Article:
A musical reunion in less than ideal conditions

6 September 2021

HIP Company marks its first anniversary with an ambitious program that Sandra Bowdler says is hampered somewhat by technology and the choice of venue.

Bach Together Again”, HIP Company ·
St Andrew’s Church Subiaco, 4 September 2021 ·

HIP Company has reached its one year milestone with a string of successful concerts, quite an amazing achievement in view of the current COVID circumstances. “Bach Together Again”, devoted to the works of Johann Sebastien Bach, was not quite as successful, but not for purely musical reasons.

Churches can be cold places, even in Perth in early spring, and St Andrew’s Anglican in Subiaco is no exception – but one can anticipate this and wrap up warm, as most of the patrons did.

Most of the works were short pieces, generally excerpts from larger compositions, performed by Bonnie de la Hunty (soprano), Sarah Papadopoulos (violin), Krista Low (cello) and guest artist James Huntingford (harpsichord) and were worthy vehicles for their respective talents. 

The church was arranged with pews extending down the nave on both sides with the performers placed between them. Without designated seats, it was a bit of a lottery as to whether one chose the correct side in the circumstances. de la Hunty faced north but we ended up in a southern row, and while she pitched her voice well with respect to the acoustics, her lower notes did not really reach us unless she turned around, which she did frequently – probably not enough for us but enough possibly to annoy those in the northern rows.

The concert opened with the “Largo” from Sonata No 3 BWV 1005, well played by Papadopoulos but a slightly odd, introverted choice for an opener. Things were livened up with a sparkling “Mein glaübiges Herze” from Cantata BWV 68, perfect for de la Hunty’s pure accurate voice. “Wachet auf” – the chorale version, BWV 645 – was taken by violin, keyboard and lovely cello. 

L-R: Sarah Papadopoulos (violin), James Huntingford (harpsichord), Krista Low (cello) and Bonnie de la Hunty (soprano). Photo supplied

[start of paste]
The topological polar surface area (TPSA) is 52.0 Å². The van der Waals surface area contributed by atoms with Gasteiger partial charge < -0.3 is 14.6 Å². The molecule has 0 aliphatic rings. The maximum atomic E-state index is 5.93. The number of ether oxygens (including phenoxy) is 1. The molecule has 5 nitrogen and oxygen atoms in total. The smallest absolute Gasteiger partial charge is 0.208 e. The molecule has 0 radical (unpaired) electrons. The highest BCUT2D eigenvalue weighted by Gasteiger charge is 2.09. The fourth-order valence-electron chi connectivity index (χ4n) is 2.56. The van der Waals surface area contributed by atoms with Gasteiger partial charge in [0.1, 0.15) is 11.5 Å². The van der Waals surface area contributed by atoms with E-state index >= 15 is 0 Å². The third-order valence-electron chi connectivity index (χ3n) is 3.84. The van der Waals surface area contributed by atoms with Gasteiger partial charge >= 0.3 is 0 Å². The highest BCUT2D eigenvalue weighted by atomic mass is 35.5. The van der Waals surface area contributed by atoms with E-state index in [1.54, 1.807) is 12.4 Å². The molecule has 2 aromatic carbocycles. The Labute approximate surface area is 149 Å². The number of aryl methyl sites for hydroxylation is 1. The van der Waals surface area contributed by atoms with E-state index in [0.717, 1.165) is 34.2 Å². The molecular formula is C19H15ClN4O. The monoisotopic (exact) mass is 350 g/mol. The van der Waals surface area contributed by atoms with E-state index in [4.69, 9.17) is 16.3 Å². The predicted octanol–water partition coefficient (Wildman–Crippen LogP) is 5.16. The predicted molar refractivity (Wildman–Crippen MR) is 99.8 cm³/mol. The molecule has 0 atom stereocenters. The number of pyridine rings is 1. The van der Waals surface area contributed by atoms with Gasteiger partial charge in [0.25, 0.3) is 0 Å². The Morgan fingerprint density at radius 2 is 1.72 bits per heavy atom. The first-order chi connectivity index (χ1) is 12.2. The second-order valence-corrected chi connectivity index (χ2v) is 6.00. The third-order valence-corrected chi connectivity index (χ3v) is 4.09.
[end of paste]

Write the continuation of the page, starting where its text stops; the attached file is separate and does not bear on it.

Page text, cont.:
The ambitious part was the centrepiece, a complete performance of the cantata Ich habe genug BWV 82a (it was originally composed for bass and memorably sung by alto Lorraine Hunt Lieberson but this version is for soprano). This version requires a flute obbligato and an alto instrumental voice. Founding members of HIP currently domiciled in Europe, the USA and Melbourne were beamed in and could be seen on a screen at the altar end of the church. The musical reunion was a nice idea but didn’t quite come off.

There were three performers in the venue and four on the quartered screen – flautist Jonty Coy, violinist Eliza McCracken, violist Katie Yap and harpsichordist Michael Lukin – and none of them appeared to be looking at any of the others. The sound was just not quite perfectly synchronised, and sounded quite jumbled at times.

Ich habe genug is not one of Bach’s “happy-happy” cantatas, although neither is it miserable. It is a very personal soliloquy of acceptance of one’s lot and ultimately death. The venue and configuration were really unhelpful here, as from where I was sitting the low notes were inaudible and the recitatives barely heard at all. 

After Ich habe genug, Huntingford showed finesse in the first aria from the Goldberg Variations BWV 988, followed by the duet BWV 804 originally for keyboard but here rendered by violin and cello with well articulated clarity.

The evening concluded with two sprightly vocal works, the aria “Wenn die Frühlinglüfte streichen” from the Wedding Cantata BWV 202, and “Jesu joy of man’s desiring”, the well-known English version of an aria from Cantata BWV 147. de la Hunty could be heard to much better advantage in these works, but I would love to hear her tackle Ich habe genug under better aural circumstances.

Pictured top: The members of HIP Company celebrate their first year performing together with a concert at St Andrew’s Church, Subiaco. Photo supplied

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Author —
Sandra Bowdler

Sandra Bowdler is an archaeologist who has been writing about music for some twenty years, most recently for Opera magazine (UK), Bachtrack and Handel News. She is also the author of “Handel’s Operas in Australia, a performance history” Händel Jarhbuch (2017). Her favourite piece of playground equipment would be the picnic bench with smoked salmon sandwiches and champagne.

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